ANAHEIM, Calif. -- The Chicago Blackhawks have built a tradition of excellence over the past seven years, winning two Stanley Cup titles and contending almost every spring with a dynamic roster of proven stars.
The Anaheim Ducks want everything that the Blackhawks already have, and they finally get a chance to take it in the Western Conference finals.
"You can't give anyone too much respect," said Anaheim forward Matt Beleskey, who has scored a goal in five straight playoff games. "They're an obviously great team, but we're here for a reason, and now it's time to come out here and prove it."
When the Blackhawks visit the Ducks for Sunday's opener, two high-powered teams with contrasting strengths begin a compelling clash. These franchises have never met in the postseason, but it's finally happening at arguably the peak of both teams' powers.
While Jonathan Toews, Patrick Kane and the Blackhawks played deep into the spring over the past several seasons, the players who now make up the Ducks watched and waited. Ryan Getzlaf and Corey Perry won Anaheim's only Stanley Cup title eight years ago, but they hadn't been back to the conference finals since. Coach Bruce Boudreau and most of their teammates have only a few years of history in Anaheim.
The Blackhawks are in their fifth conference finals in seven seasons, and they're playing this round in Southern California for the third straight year. Chicago split the last two conference finals with the Los Angeles Kings, with the winner rolling on to raise the Stanley Cup.
Don't get fooled by geographical cliches when studying this series, though.
The Blackhawks might represent a blue-collar Midwest town, but they're loaded with speedy skaters and elite scoring talent. The team from sunny, flashy Southern California is a hard-hitting behemoth with a nasty edge and outstanding two-way center play.
"I think it's going to be a good series," Chicago's Patrick Kane said. "I think it's going to be physical. I think it's going to be fast. I think there's going to be a lot of scoring chances, probably not what the coaches want, but I think it'll be a good series for the fans to watch."
Anaheim molded a roster to challenge the archrival Kings - another team of seriously heavy hitters - for Pacific Division supremacy, while the Blackhawks have stayed atop the league with top-end talent.
Nobody is willing to speculate on which team has an advantage in this style matchup.
"That's why we play," Beleskey said.
Here are some more things to watch when the series opens at Honda Center:
EXPERIENCE VS HUNGER
Chicago's core is playing for its third Stanley Cup title in six years, while Anaheim has three players left from its only championship team: Getzlaf, Perry and defenseman Francois Beauchemin, who left and returned. The Blackhawks realize they've kept their window open for an abnormally long time, while the Ducks are back in championship range with a fresh roster of hungry talent. "A lot of things have to go right for you to have that kind of success," Toews said. "The guys that have been around in the locker room understand that and don't want to waste it."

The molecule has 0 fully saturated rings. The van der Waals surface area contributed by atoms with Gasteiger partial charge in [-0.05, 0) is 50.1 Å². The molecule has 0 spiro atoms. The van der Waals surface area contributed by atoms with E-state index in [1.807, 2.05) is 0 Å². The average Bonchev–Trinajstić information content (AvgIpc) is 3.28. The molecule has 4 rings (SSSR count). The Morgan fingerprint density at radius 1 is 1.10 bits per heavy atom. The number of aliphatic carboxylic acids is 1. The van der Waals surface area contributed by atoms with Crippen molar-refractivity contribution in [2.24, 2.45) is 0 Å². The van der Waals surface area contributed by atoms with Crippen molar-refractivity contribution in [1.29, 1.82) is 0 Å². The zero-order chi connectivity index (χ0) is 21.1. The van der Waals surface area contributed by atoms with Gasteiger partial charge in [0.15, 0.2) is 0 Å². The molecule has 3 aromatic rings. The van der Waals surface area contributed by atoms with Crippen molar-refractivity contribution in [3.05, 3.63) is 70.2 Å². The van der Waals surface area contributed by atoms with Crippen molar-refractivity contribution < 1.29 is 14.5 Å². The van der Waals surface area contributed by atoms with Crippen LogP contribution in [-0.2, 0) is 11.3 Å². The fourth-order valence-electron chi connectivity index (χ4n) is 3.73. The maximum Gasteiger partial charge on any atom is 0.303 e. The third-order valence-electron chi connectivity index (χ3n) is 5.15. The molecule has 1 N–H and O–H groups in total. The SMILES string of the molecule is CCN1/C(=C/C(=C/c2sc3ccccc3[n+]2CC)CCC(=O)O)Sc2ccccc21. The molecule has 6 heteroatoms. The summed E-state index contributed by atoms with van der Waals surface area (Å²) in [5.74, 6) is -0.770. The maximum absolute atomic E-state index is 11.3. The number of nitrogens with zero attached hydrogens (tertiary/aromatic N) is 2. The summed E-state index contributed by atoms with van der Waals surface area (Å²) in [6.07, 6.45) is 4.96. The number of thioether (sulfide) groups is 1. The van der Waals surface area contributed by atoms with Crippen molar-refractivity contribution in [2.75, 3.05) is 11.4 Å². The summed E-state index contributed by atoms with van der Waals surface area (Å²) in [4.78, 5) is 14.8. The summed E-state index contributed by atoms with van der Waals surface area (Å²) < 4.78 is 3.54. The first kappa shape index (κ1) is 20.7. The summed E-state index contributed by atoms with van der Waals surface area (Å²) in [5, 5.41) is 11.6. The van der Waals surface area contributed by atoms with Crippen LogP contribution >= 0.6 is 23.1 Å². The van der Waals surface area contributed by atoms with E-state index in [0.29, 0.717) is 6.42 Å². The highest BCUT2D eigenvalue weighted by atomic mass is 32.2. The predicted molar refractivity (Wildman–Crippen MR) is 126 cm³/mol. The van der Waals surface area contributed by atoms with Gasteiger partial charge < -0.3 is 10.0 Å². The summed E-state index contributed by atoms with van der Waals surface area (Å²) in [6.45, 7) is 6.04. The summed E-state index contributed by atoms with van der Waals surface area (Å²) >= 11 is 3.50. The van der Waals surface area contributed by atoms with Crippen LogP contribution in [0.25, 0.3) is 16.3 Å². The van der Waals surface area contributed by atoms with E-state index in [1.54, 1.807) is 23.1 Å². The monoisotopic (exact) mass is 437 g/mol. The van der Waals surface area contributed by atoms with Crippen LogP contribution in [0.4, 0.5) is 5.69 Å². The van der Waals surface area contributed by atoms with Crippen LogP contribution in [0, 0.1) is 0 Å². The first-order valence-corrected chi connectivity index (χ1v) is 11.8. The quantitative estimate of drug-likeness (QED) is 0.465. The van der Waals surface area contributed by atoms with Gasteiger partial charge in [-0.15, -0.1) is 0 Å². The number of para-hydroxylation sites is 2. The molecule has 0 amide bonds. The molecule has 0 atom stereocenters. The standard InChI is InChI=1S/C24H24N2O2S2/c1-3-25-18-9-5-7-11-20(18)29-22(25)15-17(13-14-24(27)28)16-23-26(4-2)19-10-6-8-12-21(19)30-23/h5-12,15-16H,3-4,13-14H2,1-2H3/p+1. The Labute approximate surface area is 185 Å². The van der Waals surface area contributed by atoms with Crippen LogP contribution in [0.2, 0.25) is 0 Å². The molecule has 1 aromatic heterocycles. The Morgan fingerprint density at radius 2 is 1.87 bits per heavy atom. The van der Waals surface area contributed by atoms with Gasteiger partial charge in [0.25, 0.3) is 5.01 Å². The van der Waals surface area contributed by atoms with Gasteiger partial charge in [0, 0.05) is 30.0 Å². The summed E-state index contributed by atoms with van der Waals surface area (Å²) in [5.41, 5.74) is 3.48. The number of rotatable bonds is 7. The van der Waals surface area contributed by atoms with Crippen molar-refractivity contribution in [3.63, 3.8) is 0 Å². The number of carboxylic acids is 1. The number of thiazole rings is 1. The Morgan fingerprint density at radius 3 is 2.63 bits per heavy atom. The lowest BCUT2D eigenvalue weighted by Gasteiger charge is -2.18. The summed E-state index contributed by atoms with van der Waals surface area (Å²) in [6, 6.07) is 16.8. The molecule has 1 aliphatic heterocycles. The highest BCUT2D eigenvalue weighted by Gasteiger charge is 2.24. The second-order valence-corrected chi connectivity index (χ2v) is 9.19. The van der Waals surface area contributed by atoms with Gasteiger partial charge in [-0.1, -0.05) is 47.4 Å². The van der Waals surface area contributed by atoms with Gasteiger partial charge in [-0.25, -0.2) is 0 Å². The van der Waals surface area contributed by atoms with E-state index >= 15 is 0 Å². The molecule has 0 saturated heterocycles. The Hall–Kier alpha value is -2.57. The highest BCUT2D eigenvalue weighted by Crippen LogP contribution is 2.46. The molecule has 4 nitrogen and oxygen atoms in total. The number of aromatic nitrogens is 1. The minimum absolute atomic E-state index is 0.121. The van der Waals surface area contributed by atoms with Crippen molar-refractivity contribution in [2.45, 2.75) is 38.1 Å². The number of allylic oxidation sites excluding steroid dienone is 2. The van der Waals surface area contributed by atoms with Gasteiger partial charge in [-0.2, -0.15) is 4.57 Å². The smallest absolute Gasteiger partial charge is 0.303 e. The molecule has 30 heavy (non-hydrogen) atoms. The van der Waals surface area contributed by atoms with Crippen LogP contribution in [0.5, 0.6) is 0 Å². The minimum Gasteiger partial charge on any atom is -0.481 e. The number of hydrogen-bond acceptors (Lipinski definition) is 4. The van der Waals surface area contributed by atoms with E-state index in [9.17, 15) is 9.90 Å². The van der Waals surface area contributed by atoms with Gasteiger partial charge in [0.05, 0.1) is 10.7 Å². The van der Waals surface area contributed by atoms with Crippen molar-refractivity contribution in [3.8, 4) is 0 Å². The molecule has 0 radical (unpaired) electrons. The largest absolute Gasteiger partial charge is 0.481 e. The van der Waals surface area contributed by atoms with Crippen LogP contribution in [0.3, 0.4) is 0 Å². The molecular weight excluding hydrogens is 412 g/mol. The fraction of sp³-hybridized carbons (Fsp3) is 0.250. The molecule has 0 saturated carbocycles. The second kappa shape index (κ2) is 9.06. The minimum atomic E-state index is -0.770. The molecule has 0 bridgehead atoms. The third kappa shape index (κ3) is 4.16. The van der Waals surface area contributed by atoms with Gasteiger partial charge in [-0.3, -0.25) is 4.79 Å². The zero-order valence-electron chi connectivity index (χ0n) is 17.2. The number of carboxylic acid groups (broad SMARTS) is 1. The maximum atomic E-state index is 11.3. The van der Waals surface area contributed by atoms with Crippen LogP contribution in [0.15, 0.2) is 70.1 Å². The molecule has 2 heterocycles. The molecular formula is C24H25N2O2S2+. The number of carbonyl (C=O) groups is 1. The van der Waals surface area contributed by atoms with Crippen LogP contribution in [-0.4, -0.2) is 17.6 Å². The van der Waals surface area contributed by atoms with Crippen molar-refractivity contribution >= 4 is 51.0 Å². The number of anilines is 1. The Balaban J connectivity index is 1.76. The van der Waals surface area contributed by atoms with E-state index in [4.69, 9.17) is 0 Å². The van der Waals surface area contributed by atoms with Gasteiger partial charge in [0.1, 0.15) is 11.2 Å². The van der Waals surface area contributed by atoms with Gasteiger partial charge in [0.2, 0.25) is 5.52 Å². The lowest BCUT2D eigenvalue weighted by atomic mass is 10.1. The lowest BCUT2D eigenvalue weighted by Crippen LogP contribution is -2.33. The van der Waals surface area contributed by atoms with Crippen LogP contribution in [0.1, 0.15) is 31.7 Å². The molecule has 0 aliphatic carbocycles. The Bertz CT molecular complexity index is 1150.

The Ducks paid a hefty price to acquire Ryan Kesler in a trade with Vancouver last summer, but the feisty center will play a huge role in the series. Kane's U.S. Olympic teammate looms large in every aspect of the Ducks' game, from lining up against Toews to taking big faceoffs. Kesler and Toews had several memorable tussles during Kesler's career in Vancouver. "If I play against him in this series, I'm sure we won't hug each other on the dot, let's just say that," Kesler said.
Corey Crawford has backstopped Chicago to a Stanley Cup, but he temporarily lost his job this spring to Scott Darling after two poor outings. Anaheim's story in the crease is much more straightforward: Frederik Andersen, the 6-foot-4 Dane in his second NHL season, has been quietly solid all year long, fending off John Gibson's challenge.
PLENTY OF REST
Fatigue and injury aren't big factors as the series begins. The Ducks have played just 11 games over the previous 43 days, thanks to their 8-1 rampage through the first two rounds, while the Blackhawks are 8-2 in the playoffs after sweeping Minnesota. Anaheim also is healthy, while Chicago is playing without defenseman Michal Rozsival, who broke his left ankle.
ALL OF THE LIGHTS
Honda Center has the same ice inconsistencies faced by any warm-weather arena, but one of Chicago's own might cause extra slushiness in the opener. Kanye West is headlining a large concert in the building Saturday night, and the players will take the ice for an early game roughly 12 hours after Yeezy steps off stage. Bad ice can cause problems for playmakers and defensemen who struggle to handle the skittering puck, but most NHL teams are used to it.
Chicago Blackhawks meet rising Anaheim Ducks in conference finals
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